FDIC Chairman L. William Seidman called the assistance ``an interim step'' to provide needed stability to First Republic's subsidiaries and depositors.
Seidman said the FDIC was working on a long-term solution to the holding company's problems and was talking to private investors about participating in a restructuring.
But he declined to offer specifics and said he could not estimate the size of any eventual rescue package. Private analysts, however, say a rescue of First RepublicBank could ultimately cost the government as much as $2 billion to $4 billion.
The largest-ever bank rescue was the $4.5 billion rescue in 1984 of Continental Illinois National Bank & Trust of Chicago. The FDIC expects to recoup much of its initial outlay in that bailout, and anticipates its ultimate cost to be about $1.7 billion.
Seidman, however, stressed the differences between Continental and First RepublicBank. The Chicago bank's problems were attributed to management misjudgment and wrongdoing.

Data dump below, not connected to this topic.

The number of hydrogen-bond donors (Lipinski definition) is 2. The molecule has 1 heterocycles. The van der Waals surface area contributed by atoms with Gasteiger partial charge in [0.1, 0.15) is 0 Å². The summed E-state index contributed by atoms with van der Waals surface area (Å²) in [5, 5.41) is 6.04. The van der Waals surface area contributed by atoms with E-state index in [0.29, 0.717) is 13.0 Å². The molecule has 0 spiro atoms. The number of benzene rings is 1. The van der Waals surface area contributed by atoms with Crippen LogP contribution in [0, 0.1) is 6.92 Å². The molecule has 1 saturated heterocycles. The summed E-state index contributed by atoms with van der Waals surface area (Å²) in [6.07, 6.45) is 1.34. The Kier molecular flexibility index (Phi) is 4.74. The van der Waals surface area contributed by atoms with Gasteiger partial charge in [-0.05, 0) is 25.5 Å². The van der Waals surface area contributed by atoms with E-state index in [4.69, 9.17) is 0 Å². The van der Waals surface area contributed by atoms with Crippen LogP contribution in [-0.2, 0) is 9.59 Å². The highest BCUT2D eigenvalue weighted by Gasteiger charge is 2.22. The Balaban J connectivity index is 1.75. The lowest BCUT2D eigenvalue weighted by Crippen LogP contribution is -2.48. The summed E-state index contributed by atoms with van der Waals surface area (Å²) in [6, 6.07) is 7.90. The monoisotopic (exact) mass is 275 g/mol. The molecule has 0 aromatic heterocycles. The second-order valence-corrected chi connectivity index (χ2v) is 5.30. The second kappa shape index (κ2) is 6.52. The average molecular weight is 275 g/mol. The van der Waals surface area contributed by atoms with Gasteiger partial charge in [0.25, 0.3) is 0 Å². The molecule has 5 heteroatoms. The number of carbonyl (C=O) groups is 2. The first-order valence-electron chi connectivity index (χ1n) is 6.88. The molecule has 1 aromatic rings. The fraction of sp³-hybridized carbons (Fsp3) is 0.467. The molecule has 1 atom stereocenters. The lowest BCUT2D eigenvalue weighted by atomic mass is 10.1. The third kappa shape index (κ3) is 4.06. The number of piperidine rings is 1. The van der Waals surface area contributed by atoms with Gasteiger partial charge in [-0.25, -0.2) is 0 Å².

``It's very clear the primary reason for (the First Republic) problem is the economy of Texas,'' Seidman told a news conference.
He said the FDIC will assume some control of the subsidiary bank's operations, although not day to day. The current bank's management will remain in place for now, but changes could be discussed later, he said. The Office of the Comptroller of the Currency hopes to finish an examination of the company's books within the next several weeks.
Seidman said his agency, which insures deposits at commercial banks, would guarantee all of the subidiary banks' deposits as well as money owed to general creditors of the banks. …